There are good signs in China’s fight against the illness. The number of new cases being reported has steadily declined from 100 to 200 new cases per day in April, to 50 to 100 new cases each day in mid-May, to new cases hovering in the teens or twenties each day last week. And on Friday, the WHO removed its advisory against travel to Guangdong and Hong Kong.

For the first time since late March, no new cases were reported in Hong Kong yesterday.

Despite past tensions, World health leaders remain positive and continue to praise China’s efforts to contain the virus.

“China is working as hard as it can to understand where the disease is occurring and … contain the disease where they find it,” Dr. David L. Heymann, the WHO’s director of communicable disease, said Thursday. Dr. Bekedam also praised the “now massive mobilization and political commitment of China to fight SARS.”

Chinese authorities have quarantined people, instituted a nationwide SARS reporting system and even scanned people for fevers using an infrared machine.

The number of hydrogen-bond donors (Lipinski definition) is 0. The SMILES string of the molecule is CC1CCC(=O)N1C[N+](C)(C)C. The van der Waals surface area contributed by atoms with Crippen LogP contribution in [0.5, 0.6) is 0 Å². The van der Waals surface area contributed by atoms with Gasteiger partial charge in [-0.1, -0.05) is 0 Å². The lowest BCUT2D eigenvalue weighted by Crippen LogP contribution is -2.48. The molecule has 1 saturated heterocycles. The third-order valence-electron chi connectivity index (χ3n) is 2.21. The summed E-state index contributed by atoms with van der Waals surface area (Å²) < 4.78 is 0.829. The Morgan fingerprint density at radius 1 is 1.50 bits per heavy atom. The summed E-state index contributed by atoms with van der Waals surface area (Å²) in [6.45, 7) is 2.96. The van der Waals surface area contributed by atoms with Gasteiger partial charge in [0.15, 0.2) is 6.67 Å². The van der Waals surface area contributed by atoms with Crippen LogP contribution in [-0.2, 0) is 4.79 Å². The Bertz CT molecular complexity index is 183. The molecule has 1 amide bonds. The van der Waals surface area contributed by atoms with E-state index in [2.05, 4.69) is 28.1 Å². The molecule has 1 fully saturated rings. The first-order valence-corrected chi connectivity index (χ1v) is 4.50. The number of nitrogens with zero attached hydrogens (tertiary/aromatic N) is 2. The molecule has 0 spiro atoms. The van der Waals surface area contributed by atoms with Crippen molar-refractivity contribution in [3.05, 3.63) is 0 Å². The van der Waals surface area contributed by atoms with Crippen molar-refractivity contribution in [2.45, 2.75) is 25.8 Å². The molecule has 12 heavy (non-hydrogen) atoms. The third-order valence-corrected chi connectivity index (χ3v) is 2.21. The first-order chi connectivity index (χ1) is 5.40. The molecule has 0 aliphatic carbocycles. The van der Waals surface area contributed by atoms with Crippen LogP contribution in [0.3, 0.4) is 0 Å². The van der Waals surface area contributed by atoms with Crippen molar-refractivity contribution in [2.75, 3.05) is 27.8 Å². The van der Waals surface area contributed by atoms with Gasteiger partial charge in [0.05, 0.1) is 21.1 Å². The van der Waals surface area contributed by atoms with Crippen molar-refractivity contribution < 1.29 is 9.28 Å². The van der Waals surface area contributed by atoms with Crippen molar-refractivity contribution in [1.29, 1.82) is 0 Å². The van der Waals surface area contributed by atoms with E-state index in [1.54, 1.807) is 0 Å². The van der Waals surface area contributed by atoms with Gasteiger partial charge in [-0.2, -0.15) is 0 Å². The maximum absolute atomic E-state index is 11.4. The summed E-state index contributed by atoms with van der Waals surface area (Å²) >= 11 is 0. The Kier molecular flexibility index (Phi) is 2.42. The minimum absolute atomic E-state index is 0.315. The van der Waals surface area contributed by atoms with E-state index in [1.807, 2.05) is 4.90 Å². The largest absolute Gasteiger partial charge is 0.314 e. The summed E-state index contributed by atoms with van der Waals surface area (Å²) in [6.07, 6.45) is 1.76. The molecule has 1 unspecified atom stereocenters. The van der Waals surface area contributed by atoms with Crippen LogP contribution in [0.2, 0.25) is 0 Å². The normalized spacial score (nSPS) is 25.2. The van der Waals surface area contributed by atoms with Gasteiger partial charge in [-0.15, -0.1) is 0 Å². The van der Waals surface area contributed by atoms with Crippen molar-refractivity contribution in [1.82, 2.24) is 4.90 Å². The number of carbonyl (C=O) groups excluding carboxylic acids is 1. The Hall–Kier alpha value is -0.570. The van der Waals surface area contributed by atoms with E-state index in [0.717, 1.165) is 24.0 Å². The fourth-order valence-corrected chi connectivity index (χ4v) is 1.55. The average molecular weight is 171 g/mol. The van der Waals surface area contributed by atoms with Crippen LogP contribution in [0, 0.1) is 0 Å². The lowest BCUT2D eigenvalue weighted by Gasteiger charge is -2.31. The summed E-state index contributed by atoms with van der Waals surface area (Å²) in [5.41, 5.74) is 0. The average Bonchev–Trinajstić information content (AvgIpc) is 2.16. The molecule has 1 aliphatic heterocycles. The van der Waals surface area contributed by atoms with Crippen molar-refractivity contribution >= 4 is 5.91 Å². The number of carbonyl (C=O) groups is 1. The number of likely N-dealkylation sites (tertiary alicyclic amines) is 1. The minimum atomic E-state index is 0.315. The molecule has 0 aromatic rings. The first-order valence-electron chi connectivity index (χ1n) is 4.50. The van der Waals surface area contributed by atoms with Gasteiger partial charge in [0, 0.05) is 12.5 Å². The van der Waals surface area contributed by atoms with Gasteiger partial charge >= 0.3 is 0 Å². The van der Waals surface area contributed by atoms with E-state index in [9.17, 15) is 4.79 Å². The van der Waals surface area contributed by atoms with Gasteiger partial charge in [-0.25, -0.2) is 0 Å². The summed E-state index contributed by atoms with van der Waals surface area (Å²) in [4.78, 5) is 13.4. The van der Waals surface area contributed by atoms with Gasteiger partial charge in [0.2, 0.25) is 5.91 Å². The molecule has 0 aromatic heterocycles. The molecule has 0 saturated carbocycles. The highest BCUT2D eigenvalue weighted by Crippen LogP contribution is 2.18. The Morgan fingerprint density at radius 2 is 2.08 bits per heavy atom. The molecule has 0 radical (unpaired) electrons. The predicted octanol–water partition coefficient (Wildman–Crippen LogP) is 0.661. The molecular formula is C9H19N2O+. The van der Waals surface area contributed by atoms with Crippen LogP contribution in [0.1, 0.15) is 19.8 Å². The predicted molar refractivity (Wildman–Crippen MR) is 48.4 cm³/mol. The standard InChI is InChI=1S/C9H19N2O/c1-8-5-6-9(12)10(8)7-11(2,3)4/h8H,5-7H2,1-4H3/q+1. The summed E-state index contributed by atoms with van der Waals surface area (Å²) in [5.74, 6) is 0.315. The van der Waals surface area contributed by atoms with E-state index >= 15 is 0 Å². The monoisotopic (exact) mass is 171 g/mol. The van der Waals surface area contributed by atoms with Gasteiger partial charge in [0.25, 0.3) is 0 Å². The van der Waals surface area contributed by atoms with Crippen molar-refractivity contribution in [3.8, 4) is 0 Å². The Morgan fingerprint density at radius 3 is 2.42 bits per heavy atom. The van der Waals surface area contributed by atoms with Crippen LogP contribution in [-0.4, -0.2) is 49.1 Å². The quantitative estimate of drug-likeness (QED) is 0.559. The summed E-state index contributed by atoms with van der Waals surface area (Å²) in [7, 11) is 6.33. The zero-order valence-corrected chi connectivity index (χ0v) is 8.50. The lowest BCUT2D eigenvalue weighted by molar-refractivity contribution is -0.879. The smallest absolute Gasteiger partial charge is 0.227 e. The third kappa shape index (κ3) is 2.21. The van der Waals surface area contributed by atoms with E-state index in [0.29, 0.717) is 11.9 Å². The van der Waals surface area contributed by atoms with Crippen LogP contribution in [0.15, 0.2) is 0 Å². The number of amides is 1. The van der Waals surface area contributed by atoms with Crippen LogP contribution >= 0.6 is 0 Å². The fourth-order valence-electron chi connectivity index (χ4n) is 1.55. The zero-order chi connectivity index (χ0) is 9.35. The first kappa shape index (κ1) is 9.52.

But challenges remain. Dr. Bekedam said more than half of the cases in Beijing cannot be traced to an existing SARS case. More than six Chinese provinces have more than 100 cases of SARS. And there is that persistent fear that sick people in rural areas are not going to doctors so there may be more SARS cases unknown to officials.

“I would not be surprised if we’re going to see a number of more cases identified in the days and weeks to come,” said Dr. Jeffrey P. Koplan, president of health affairs at Emory University in Atlanta and a former director of the National Centers for Disease Control and Prevention.

And one reason why the illness spread in China was because authorities downplayed it at first. There were problems with the speed and accuracy in reporting the number of SARS cases there. On April 20, China told the WHO of 339 previously undisclosed SARS cases and the next day reported an additional 109 cases in Beijing.